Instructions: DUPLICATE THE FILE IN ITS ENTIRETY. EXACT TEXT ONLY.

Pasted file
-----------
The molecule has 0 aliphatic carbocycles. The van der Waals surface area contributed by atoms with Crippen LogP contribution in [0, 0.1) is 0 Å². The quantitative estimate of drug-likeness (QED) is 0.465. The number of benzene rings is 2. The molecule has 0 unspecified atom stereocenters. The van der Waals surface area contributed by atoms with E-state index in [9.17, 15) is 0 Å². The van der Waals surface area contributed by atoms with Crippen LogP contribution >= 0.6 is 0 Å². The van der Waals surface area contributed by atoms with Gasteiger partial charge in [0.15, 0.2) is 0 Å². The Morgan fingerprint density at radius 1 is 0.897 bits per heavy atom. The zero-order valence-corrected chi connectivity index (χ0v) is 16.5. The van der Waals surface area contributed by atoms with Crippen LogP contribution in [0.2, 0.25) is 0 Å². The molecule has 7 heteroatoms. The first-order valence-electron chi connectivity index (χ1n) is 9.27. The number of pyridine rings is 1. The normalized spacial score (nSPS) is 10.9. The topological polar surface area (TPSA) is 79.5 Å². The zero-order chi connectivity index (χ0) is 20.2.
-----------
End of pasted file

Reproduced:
The molecule has 0 aliphatic carbocycles. The van der Waals surface area contributed by atoms with Crippen LogP contribution in [0, 0.1) is 0 Å². The quantitative estimate of drug-likeness (QED) is 0.465. The number of benzene rings is 2. The molecule has 0 unspecified atom stereocenters. The van der Waals surface area contributed by atoms with E-state index in [9.17, 15) is 0 Å². The van der Waals surface area contributed by atoms with Crippen LogP contribution >= 0.6 is 0 Å². The van der Waals surface area contributed by atoms with Gasteiger partial charge in [0.15, 0.2) is 0 Å². The Morgan fingerprint density at radius 1 is 0.897 bits per heavy atom. The zero-order valence-corrected chi connectivity index (χ0v) is 16.5. The van der Waals surface area contributed by atoms with Crippen LogP contribution in [0.2, 0.25) is 0 Å². The molecule has 7 heteroatoms. The first-order valence-electron chi connectivity index (χ1n) is 9.27. The number of pyridine rings is 1. The normalized spacial score (nSPS) is 10.9. The topological polar surface area (TPSA) is 79.5 Å². The zero-order chi connectivity index (χ0) is 20.2.